The museum was decent. Not anything extraordinary, but fun and a good way to spend some time.

After I was done there I walked back around the castle, enjoying the views as the sun set.


With the sun going down, I decided it was time to get some food. It was still pretty early, but being a Friday night, I figured getting there a little early couldn’t hurt. On top of that I had a 6:30 AM flight to catch the next morning, so I headed off to find food.

I ended up at a place called Kacsa Restaurant. I was the first one there, and also felt pretty under-dressed. But I went for it anyways since the reviews of the food were good.

My first course was a pastry with duck in it. It was amazing! Second course was a stuffed cabbage, which maybe wasn’t exactly my normal type of dish, but was something that sounded traditional and different. And then finished off with another traditional dessert. They also had live music with a violinist and pianist playing. It was a great way to end my trip.

I grabbed a tram back to bottom of the big hill my hotel was on and then caught a bus up to the top. From there it was just packing up and getting ready for another big day of travel.

I thankfully got back to the States with no problem, even with the travel restrictions in place. The good thing about it was the planes were relatively empty so I had lots of space to spread out. And after a full day of flying I arrived safely at home sweet home.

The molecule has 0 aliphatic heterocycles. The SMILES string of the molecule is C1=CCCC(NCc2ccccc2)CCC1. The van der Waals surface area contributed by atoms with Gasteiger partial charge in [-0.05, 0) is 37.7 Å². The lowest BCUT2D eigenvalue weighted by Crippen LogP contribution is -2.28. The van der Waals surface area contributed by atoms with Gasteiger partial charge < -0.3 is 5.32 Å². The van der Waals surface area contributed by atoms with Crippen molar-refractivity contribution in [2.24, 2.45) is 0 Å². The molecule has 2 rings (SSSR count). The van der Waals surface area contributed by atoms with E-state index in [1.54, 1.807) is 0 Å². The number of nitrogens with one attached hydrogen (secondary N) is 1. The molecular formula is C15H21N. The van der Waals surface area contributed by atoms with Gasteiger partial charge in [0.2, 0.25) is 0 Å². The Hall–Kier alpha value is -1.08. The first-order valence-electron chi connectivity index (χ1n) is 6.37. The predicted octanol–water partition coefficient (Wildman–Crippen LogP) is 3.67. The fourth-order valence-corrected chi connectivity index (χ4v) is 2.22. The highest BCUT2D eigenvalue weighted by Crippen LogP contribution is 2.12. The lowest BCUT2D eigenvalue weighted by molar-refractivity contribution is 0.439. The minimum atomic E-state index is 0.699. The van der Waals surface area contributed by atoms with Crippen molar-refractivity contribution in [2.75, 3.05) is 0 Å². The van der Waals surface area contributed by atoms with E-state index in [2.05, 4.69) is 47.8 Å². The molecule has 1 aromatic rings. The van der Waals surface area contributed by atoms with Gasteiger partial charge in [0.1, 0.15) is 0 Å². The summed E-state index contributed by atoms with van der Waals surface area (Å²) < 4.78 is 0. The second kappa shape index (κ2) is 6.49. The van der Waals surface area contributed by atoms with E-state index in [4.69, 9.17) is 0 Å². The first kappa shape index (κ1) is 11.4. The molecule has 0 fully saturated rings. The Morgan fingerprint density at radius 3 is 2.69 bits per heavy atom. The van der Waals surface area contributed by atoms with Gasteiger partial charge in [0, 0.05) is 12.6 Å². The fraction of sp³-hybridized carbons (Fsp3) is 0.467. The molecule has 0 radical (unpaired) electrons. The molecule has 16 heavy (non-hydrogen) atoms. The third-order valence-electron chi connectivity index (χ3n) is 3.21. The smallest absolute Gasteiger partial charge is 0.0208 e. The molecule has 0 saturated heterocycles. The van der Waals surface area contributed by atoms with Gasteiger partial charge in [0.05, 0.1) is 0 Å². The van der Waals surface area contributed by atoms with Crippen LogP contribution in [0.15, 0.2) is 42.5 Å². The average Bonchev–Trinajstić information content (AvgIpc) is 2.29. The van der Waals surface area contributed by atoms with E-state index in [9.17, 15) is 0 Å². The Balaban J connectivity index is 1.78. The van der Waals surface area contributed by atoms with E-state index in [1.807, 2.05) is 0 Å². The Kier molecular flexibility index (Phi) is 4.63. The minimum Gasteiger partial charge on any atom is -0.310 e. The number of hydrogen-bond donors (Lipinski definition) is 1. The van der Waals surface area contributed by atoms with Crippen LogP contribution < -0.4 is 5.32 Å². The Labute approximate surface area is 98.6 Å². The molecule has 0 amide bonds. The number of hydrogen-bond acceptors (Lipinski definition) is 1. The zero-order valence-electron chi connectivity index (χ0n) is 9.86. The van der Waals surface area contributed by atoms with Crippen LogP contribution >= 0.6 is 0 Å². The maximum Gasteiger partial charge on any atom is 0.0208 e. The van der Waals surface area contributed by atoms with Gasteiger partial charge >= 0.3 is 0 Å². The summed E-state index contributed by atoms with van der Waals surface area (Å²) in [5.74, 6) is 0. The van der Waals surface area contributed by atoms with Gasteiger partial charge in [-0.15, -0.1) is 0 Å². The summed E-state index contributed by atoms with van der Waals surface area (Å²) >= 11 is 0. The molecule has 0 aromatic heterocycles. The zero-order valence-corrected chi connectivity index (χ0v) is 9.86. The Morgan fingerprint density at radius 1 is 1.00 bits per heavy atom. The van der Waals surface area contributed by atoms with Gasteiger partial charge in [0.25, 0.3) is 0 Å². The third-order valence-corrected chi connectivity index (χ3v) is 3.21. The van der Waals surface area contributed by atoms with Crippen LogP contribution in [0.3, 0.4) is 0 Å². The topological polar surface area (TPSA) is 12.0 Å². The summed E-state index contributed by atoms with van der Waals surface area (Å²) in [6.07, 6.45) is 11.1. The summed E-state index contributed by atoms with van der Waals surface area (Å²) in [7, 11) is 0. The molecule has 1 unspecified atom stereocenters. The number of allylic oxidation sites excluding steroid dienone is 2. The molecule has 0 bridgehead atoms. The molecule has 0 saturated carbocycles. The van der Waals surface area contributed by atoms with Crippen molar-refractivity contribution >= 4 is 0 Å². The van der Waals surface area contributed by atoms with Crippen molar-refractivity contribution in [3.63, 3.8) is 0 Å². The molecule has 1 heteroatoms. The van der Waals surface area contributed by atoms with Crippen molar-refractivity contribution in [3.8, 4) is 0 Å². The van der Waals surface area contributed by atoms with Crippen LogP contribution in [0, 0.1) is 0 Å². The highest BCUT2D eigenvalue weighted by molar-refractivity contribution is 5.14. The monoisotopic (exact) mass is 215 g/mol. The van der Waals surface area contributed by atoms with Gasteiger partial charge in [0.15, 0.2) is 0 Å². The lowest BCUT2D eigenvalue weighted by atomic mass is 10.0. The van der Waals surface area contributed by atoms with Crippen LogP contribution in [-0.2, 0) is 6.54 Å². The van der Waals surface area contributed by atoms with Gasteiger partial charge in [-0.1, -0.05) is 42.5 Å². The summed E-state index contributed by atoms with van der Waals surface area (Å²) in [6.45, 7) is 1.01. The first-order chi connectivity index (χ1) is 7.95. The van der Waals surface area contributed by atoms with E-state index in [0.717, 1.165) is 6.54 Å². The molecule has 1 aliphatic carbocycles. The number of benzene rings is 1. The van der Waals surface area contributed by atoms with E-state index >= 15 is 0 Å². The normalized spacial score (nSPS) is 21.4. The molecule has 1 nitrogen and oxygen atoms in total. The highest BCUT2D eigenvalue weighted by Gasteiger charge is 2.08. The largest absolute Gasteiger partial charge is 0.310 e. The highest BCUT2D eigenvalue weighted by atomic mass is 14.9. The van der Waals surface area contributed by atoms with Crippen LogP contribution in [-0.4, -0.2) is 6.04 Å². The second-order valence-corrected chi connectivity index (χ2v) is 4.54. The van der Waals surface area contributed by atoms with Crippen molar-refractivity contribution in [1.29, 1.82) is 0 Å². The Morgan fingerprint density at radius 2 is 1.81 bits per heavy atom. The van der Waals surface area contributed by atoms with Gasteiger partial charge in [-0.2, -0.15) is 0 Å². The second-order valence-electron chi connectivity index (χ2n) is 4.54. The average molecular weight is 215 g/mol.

The timing of my trip really was pretty incredible. Less than a week after I was back, things pretty much completely locked down. I’m so glad I was able to experience the beauty of such amazing places as Croatia, Slovenia, and Budapest. It was a really incredible vacation.

With all this time on my hands with the quarantine I might write about some older trips on here as well. Please feel free to subscribe, comment, like, etc. And hopefully there will be more adventures to share with you in the future.

Off to Budapest: Adventure Day 11

So if you read my last post, you’ll know I had some changes to my travel plans, meaning most of my time in Zagreb was lost. However, all that meant was I was getting on the road earlier, ready to head off to my next destination: Budapest.

I’d actually been there before, but I found decent tickets flying home and honestly loved my time there before. I also felt like, the last time I was there, I was overwhelmed and didn’t get to see as much as I wanted. So, I was determined to go there a second time. To read about my first adventure in Budapest see this post. 

I took off early from Zagreb. I had to miss breakfast at my hostel, but I figured early was better than late, especially since the borders had been so congested the day before.

On the bus it was mostly the same old thing. Enjoying views of the Croatian countryside and listening to audiobooks. Until we arrived at the Hungarian border,

Thankfully, there were hardly any other people there, so I was hoping we might get through faster.

However, this time they collected our passports to take them to be scanned, then handed them back one by one and as we went to get on the bus they took our temperature. Nothing like a spontaneous temperature check to get you sweating.